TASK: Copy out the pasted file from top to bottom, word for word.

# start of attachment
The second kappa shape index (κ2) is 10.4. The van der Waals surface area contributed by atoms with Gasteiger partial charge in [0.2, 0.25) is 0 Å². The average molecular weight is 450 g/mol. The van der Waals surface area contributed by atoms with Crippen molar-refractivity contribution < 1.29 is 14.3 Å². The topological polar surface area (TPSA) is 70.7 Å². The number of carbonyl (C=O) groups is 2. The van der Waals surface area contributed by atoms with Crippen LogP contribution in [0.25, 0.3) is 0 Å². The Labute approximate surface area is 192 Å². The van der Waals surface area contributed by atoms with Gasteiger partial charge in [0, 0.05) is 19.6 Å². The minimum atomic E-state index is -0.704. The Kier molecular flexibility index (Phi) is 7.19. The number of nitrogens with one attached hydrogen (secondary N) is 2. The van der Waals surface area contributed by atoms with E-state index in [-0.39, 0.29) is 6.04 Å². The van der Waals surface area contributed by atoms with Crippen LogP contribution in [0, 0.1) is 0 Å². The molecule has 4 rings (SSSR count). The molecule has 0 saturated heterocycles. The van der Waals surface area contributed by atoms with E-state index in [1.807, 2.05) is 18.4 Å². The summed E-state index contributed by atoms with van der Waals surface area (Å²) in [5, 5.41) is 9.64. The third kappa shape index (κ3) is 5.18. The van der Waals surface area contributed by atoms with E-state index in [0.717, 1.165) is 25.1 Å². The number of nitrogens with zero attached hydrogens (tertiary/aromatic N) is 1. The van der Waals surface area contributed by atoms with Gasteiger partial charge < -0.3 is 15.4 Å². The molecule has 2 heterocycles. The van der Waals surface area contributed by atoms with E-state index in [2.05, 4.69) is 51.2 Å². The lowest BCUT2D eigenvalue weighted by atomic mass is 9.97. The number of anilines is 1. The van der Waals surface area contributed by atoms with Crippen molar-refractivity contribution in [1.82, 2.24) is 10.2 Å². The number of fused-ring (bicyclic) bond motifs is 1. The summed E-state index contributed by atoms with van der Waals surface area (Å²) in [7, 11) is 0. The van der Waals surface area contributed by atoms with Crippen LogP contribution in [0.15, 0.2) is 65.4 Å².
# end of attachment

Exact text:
The second kappa shape index (κ2) is 10.4. The van der Waals surface area contributed by atoms with Gasteiger partial charge in [0.2, 0.25) is 0 Å². The average molecular weight is 450 g/mol. The van der Waals surface area contributed by atoms with Crippen molar-refractivity contribution < 1.29 is 14.3 Å². The topological polar surface area (TPSA) is 70.7 Å². The number of carbonyl (C=O) groups is 2. The van der Waals surface area contributed by atoms with Crippen LogP contribution in [0.25, 0.3) is 0 Å². The Labute approximate surface area is 192 Å². The van der Waals surface area contributed by atoms with Gasteiger partial charge in [0, 0.05) is 19.6 Å². The minimum atomic E-state index is -0.704. The Kier molecular flexibility index (Phi) is 7.19. The number of nitrogens with one attached hydrogen (secondary N) is 2. The van der Waals surface area contributed by atoms with E-state index in [-0.39, 0.29) is 6.04 Å². The van der Waals surface area contributed by atoms with Crippen LogP contribution in [0, 0.1) is 0 Å². The molecule has 4 rings (SSSR count). The molecule has 0 saturated heterocycles. The van der Waals surface area contributed by atoms with E-state index in [1.807, 2.05) is 18.4 Å². The summed E-state index contributed by atoms with van der Waals surface area (Å²) in [5, 5.41) is 9.64. The third kappa shape index (κ3) is 5.18. The van der Waals surface area contributed by atoms with E-state index in [0.717, 1.165) is 25.1 Å². The number of nitrogens with zero attached hydrogens (tertiary/aromatic N) is 1. The van der Waals surface area contributed by atoms with Gasteiger partial charge < -0.3 is 15.4 Å². The molecule has 2 heterocycles. The van der Waals surface area contributed by atoms with E-state index in [2.05, 4.69) is 51.2 Å². The lowest BCUT2D eigenvalue weighted by atomic mass is 9.97. The number of anilines is 1. The van der Waals surface area contributed by atoms with Crippen molar-refractivity contribution in [1.82, 2.24) is 10.2 Å². The number of fused-ring (bicyclic) bond motifs is 1. The summed E-state index contributed by atoms with van der Waals surface area (Å²) in [7, 11) is 0. The van der Waals surface area contributed by atoms with Crippen LogP contribution in [0.15, 0.2) is 65.4 Å².